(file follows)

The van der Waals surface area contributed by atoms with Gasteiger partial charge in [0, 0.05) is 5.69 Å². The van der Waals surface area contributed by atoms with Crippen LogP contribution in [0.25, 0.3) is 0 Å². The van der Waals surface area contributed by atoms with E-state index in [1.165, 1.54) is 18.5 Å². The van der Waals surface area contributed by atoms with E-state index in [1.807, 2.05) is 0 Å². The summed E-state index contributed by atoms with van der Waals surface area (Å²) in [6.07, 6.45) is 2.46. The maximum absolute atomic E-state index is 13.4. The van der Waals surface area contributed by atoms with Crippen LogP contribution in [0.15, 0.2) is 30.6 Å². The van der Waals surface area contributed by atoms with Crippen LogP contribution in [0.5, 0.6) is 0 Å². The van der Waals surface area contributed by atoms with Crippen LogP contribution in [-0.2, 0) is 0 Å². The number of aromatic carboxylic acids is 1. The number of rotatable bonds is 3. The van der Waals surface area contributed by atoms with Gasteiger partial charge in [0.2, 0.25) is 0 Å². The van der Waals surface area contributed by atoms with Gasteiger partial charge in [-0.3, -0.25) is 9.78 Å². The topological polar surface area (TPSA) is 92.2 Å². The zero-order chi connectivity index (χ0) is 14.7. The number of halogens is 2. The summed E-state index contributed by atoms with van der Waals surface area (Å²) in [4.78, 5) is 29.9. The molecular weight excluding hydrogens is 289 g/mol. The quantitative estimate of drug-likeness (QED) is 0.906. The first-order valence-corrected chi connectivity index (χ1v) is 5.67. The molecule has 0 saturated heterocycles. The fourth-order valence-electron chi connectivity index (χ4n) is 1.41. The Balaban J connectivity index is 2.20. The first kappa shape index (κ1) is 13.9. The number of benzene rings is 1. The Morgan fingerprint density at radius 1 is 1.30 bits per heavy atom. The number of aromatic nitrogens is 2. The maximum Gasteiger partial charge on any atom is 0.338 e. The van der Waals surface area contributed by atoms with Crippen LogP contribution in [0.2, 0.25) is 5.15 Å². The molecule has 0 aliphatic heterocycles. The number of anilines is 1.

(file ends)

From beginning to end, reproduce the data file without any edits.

The van der Waals surface area contributed by atoms with Gasteiger partial charge in [0, 0.05) is 5.69 Å². The van der Waals surface area contributed by atoms with Crippen LogP contribution in [0.25, 0.3) is 0 Å². The van der Waals surface area contributed by atoms with E-state index in [1.165, 1.54) is 18.5 Å². The van der Waals surface area contributed by atoms with E-state index in [1.807, 2.05) is 0 Å². The summed E-state index contributed by atoms with van der Waals surface area (Å²) in [6.07, 6.45) is 2.46. The maximum absolute atomic E-state index is 13.4. The van der Waals surface area contributed by atoms with Crippen LogP contribution in [0.15, 0.2) is 30.6 Å². The van der Waals surface area contributed by atoms with Crippen LogP contribution in [0.5, 0.6) is 0 Å². The van der Waals surface area contributed by atoms with Crippen LogP contribution in [-0.2, 0) is 0 Å². The number of aromatic carboxylic acids is 1. The number of rotatable bonds is 3. The van der Waals surface area contributed by atoms with Gasteiger partial charge in [0.2, 0.25) is 0 Å². The van der Waals surface area contributed by atoms with Gasteiger partial charge in [-0.3, -0.25) is 9.78 Å². The topological polar surface area (TPSA) is 92.2 Å². The zero-order chi connectivity index (χ0) is 14.7. The number of halogens is 2. The summed E-state index contributed by atoms with van der Waals surface area (Å²) in [4.78, 5) is 29.9. The molecular weight excluding hydrogens is 289 g/mol. The quantitative estimate of drug-likeness (QED) is 0.906. The first-order valence-corrected chi connectivity index (χ1v) is 5.67. The molecule has 0 saturated heterocycles. The fourth-order valence-electron chi connectivity index (χ4n) is 1.41. The Balaban J connectivity index is 2.20. The first kappa shape index (κ1) is 13.9. The number of benzene rings is 1. The Morgan fingerprint density at radius 1 is 1.30 bits per heavy atom. The number of aromatic nitrogens is 2. The maximum Gasteiger partial charge on any atom is 0.338 e. The van der Waals surface area contributed by atoms with Crippen LogP contribution in [0.2, 0.25) is 5.15 Å². The molecule has 0 aliphatic heterocycles. The number of anilines is 1.